• The Kaiser goes : the generals remain - Theodor Plivier

    Text entier en anglais :

    Du même auteur : Stalingrad (1945), Moskau (1952), Berlin (1954), une trilogie sur la guerre contre les nazis. Je n’ai pas encore trouvé de version en ligne.

    This is an amazing novel about the German Revolution, written by a participant. Republished here in PDF and Kindle formats.

    I’m republishing a novel about the German Revolution called The Kaiser Goes: the Generals Remain, written by a participant in the naval mutinies which kicked the whole thing off. But the novel doesn’t just concern rebellion in the armed forces, there’s all kinds of other exciting events covered too!

    I first became aware of the novel when I noticed some quotations from it in Working Class Politics in the German Revolution1, Ralf Hoffrogge’s wonderful book about the revolutionary shop stewards’ movement in Germany during and just after World War I.

    I set about finding a copy of The Kaiser goes..., read it, and immediately wanted to make it more widely available by scanning it. The results are here.

    Below I’ve gathered together all the most readily accessible information about the novel’s author, Theodor Plivier, that I can find. Hopefully, the sources referenced will provide a useful basis for anybody who wants to do further research.

    Dan Radnika

    October 2015

    THEODOR Otto Richard PLIVIER – Some biographical details

    Theodor Plivier (called Plievier after 1933) was born on 12 February 1892 in Berlin and died on 12 March 1955 in Tessin, Switzerland.

    Since his death Plivier/Plievier has been mostly known in his native Germany as a novelist, particularly for his trilogy of novels about the fighting on the Eastern Front in WWII, made up of the works Moscow, Stalingrad and Berlin.

    He was the son of an artisan file-maker (Feilenhauer in German) and spent his childhood in the Gesundbrunnen district in Berlin. There is still a plaque dedicated to him on the house where he was born at 29 Wiesenstraße. He was interested in literature from an early age. He began an apprenticeship at 17 with a plasterer and left his family home shortly after. For his apprenticeship he traveled across the German Empire, in Austria-Hungary and in the Netherlands. After briefly returning to his parents, he joined up as a sailor in the merchant navy. He first visited South America in 1910, and worked in the sodium nitrate (saltpetre) mines in 1913 in Chile. This period of his life seems to have provided much of the material for the novel The World’s Last Corner (see below).

    He returned to Germany, Hamburg, in 1914, when he was still only 22. He was arrested by the police for a brawl in a sailors’ pub, and was thus “recruited” into the imperial navy just as the First World War broke out. He spent his time in service on the auxiliary cruiser SMS Wolf, commanded by the famous Commander Karl August Nerger. It was he who led a victorious war of patriotic piracy in the Atlantic, the Indian Ocean and the Pacific, seizing enemy ships and their cargo, taking their crews prisoner, and returning in glory to Kiel in February 1918. The activities of SMS Wolf are described in fictional form in the final chapter of Plivier’s The Kaiser’s Coolies (see below). The young Plivier didn’t set foot on land for 451 days, but while at sea he became converted to revolutionary ideas, like thousands of other German sailors. Nevertheless, he never joined a political party. In November 1918, he was in Wilhelmshaven and participated in the strikes, uprisings and revolts accompanying the fall of the German Empire, including the Kiel Mutiny. He also played a small role in the November Revolution in Berlin.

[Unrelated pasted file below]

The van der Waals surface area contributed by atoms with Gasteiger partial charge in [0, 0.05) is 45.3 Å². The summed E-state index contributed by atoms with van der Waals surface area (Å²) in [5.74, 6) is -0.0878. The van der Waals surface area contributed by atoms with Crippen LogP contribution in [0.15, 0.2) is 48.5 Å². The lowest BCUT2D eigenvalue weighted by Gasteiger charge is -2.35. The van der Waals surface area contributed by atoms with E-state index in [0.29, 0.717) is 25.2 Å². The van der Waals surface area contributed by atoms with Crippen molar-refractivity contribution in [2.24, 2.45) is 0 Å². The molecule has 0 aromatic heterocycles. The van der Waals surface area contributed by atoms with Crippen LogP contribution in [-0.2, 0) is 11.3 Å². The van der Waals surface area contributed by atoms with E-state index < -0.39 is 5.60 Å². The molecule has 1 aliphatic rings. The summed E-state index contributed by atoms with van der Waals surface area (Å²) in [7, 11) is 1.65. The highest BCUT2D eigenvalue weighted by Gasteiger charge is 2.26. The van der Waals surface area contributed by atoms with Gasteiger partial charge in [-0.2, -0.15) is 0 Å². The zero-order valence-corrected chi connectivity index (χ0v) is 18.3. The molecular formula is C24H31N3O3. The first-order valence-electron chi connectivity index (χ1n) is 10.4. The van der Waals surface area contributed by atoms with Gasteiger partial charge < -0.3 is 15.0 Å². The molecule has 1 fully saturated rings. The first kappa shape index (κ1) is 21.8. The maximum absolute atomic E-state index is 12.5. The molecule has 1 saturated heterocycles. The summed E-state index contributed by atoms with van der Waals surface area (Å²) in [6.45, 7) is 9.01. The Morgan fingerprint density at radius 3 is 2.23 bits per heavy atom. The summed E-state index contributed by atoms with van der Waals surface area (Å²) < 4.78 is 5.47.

He left the navy after the armistice (11 November 1918) and, with Karl Raichle and Gregor Gog (both sailor veterans of the Wilmhelmshaven revolt), founded the “Green Way Commune”, near Bad Urach. It was a sort of commune of revolutionaries, artists, poets, proto-hippies, and whoever turned up. Two early participants were the anarchist Erich Mühsam and Johannes Becher (see below), who was a member of the German Communist Party (KPD). At this time several communes were set up around Germany, with Urach being one of three vegetarian communes set up in the Swabia region2.

    It was the beginning of the anarchist-oriented “Edition of the 12” publishing house. Plivier was certainly influenced by the ideas of Bakunin, but also Nietzsche. Later he took on some kind of “individualist anarchism”, ensuring that he didn’t join any party or formal political organisation.

    In Berlin in 1920 he married the actress Maria Stoz3. He belonged to the circle of friends of Käthe Kollwitz4, the radical painter and sculptor, who painted his portrait. On Christmas Day 1920 he showed a delegation from the American IWW to the grave of Karl Liebknecht5. In the early ‘20s he seems to have associated with the anarcho-syndicalist union, the FAUD (Free Workers’ Union of Germany), and addressed its public meetings6.

    Plivier underwent a “personal crisis” and began to follow the example of the “back to nature” poet Gusto Gräser7, another regular resident of “Green Way” and a man seen as the leading figure in the subculture of poets and wandering mystics known (disparagingly at the time) as the “Inflation Saints” (Inflationsheilige)8. In the words of the historian Ulrich Linse, “When the revolutionaries were killed, were in prison or had given up, the hour of the wandering prophets came. As the outer revolution had fizzled out, they found its continuation in the consciousness-being-revolution, in a spiritual change”9. Plivier began wearing sandals and robes…10 According to the Mountain of Truth book (see footnote), in 1922, in Weimar, Plivier was preaching a neo-Tolstoyan gospel of peace and anarchism, much influenced by Gräser. That year he published Anarchy, advocating a “masterless order, built up out of the moral power of free individuals”. Supposedly, “he was a religious anarchist, frequently quoting from the Bible”11. This was not unusual amongst the Inflationsheilige.